- The Washington Times - Sunday, March 23, 2003

As Operation Iraqi Freedom unfolds, one fiction still lingers from the seemingly endless prewar debate. According to this myth, that lonely cowboy, President Bush, has been hellbent to oust Saddam Hussein. Mr. Bush's loyal sidekick in this endeavor is Tony Blair, the Iron Gentleman of Great Britain.
America "needs to start to make some friends on this planet," Sen. John Kerry, Massachusetts Democrat, recently said. As my friend William Mullin, who calls this war "unjust," recently demanded: "How can Bush think he is right when the whole world thinks he is wrong?"
In fact, America fights Iraq with plenty of company. Secretary of State Colin Powell announced last Tuesday that the Coalition for the Immediate Disarmament of Iraq would assist U.S. efforts to boot Saddam from power. This "Coalition of the Brave," as New York Post columnist John Podhoretz calls it, comprises the following 34 countries:
Afghanistan, Albania, Australia, Azerbaijan, Bulgaria, Colombia, the Czech Republic, Denmark, El Salvador, Eritrea, Estonia, Ethiopia, Georgia, Holland, Honduras, Hungary, Iceland, Italy, Japan, Portugal, Singapore, South Korea, Latvia, Lithuania, Macedonia, Nicaragua, Philippines, Poland, Romania, Slovakia, Spain, Turkey, the United Kingdom and Uzbekistan.
America and these nations encompass Earth's six inhabited continents spanning 22 time zones.
Overwhelmingly Muslim Afghanistan, Albania, Azerbaijan, Turkey and Uzbekistan are among those publicly standing with President Bush. Also, Islamic Bahrain, Kuwait, Oman, Qatar and the United Arab Emirates informally serve as staging areas for coalition troops and equipment.
Among coalition members, "Each country is contributing in the way most appropriate for it," State Department press officer Tara Rigler told me. "Some have committed military combat and support forces to the coalition. Others are providing access, basing and overflight rights. Still others have committed themselves to post-conflict peacekeeping and reconstruction efforts."
Miss Rigler added that beyond the coalition, 15 more nations are helping quietly or "offering defensive assets in the event that Saddam uses weapons of mass destruction." Even feckless French President Jacques "Never Mind" Chirac now says France may join the coalition if Saddam deploys one of the weapons of mass murder Mr. Chirac argued the dictator lacked in the first place.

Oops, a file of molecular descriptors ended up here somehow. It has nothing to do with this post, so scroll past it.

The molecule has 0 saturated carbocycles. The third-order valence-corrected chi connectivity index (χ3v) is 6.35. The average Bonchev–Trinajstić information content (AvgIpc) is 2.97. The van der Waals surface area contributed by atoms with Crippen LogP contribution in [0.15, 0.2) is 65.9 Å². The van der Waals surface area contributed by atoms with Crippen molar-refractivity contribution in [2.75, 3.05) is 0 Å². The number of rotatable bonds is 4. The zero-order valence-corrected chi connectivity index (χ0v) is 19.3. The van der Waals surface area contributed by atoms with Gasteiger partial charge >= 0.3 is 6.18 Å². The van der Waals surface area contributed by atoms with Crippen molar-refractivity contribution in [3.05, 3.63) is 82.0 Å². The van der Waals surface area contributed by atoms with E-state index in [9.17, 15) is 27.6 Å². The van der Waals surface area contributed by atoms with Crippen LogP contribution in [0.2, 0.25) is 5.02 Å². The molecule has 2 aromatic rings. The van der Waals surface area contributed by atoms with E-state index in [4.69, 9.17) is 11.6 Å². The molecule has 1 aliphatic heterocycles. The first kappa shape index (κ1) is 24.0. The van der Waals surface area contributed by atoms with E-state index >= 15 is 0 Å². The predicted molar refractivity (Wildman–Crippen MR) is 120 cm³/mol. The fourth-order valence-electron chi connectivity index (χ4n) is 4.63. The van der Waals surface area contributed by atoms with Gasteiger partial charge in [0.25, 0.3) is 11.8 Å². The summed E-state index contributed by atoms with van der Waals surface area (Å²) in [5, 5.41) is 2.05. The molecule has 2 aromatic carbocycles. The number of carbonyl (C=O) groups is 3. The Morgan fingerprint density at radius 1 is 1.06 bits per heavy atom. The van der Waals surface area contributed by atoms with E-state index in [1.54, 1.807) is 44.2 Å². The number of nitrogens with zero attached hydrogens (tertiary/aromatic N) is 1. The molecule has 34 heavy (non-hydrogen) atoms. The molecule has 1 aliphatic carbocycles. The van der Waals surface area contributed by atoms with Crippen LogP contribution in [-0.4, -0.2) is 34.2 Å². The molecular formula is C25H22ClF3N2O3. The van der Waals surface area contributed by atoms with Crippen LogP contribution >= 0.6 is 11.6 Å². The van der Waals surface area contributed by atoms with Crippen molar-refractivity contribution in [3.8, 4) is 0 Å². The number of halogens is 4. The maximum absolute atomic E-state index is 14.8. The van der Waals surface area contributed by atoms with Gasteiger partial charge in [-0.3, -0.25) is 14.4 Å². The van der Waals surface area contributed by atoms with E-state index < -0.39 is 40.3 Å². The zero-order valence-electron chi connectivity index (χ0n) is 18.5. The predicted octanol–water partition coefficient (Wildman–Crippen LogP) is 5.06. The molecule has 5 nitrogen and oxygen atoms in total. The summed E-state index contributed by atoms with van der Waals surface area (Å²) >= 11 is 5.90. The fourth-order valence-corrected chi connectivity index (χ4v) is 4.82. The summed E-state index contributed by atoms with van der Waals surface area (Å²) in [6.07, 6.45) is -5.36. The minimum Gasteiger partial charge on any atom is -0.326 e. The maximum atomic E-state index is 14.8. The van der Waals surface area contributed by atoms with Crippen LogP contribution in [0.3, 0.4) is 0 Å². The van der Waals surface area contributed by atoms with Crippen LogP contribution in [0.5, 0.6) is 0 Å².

"How to get rid of this threat concerns people around the world," Japanese Prime Minister Junichiro Koizumi said Thursday. "I understand the start of the use of force by America and support it."
"The time has come to take a stance," Danish Prime Minister Anders-Fogh Rasmussen said last Tuesday. "It is unacceptable to make a mockery of the international community's authority."
It is unfortunate that the Bush administration's public diplomacy wheezes so far behind the private dialogue that assembled this impressive alliance. During the months of discussion on Iraq, a greater sense of symbolism, stagecraft and storytelling would have made life far easier for Mr. Bush and his proponents. Americans, for instance, never saw him hold a press conference with Kurds who survived Saddam Hussein's chemical weapons attacks, nor were they offered frequent and sustained descriptions of Iraq's extensive financial and logistical assistance for global terrorist groups.
Meanwhile, the March 16 Azores summit was a major lost opportunity.
Mr. Bush's meeting with Mr. Blair and Spanish Prime Minister Jose Maria Aznar on an isolated Atlantic island 900 miles west of Portugal fortified the peacenik claim these men are political lepers whose Iraq policy the entire globe disdains.
Instead, President Bush could have rendered the logorrheic anti-war protesters temporarily speechless. His ally, Italian Prime Minister Silvio Berlusconi, could have hosted a gathering at the perfectly secure Aviano Air Base near Venice. The coalition's heads of state easily could have flown in to show their solidarity with President Bush and against Saddam Hussein. In the mother of all photo opportunities, these leaders could have posed beside a pair of fully loaded F-16 fighter jets. This event, choreographed in a major European state abutting France, would have whittled Mr. Chirac's stature to that of Pepe Le Pew.
As President Bush confronts Iraq and such looming challenges as North Korea, he always should remember that many foreign chiefs share his concerns and endorse his actions. Facing the cameras among that broad front will help lure international opinion his way.
As for President Bush's critics, they still oppose this war. But even they now must admit that we are not alone.

Deroy Murdock is a columnist with the Scripps Howard News Service and a senior fellow with the Atlas Economic Research Foundation in Fairfax, Va.

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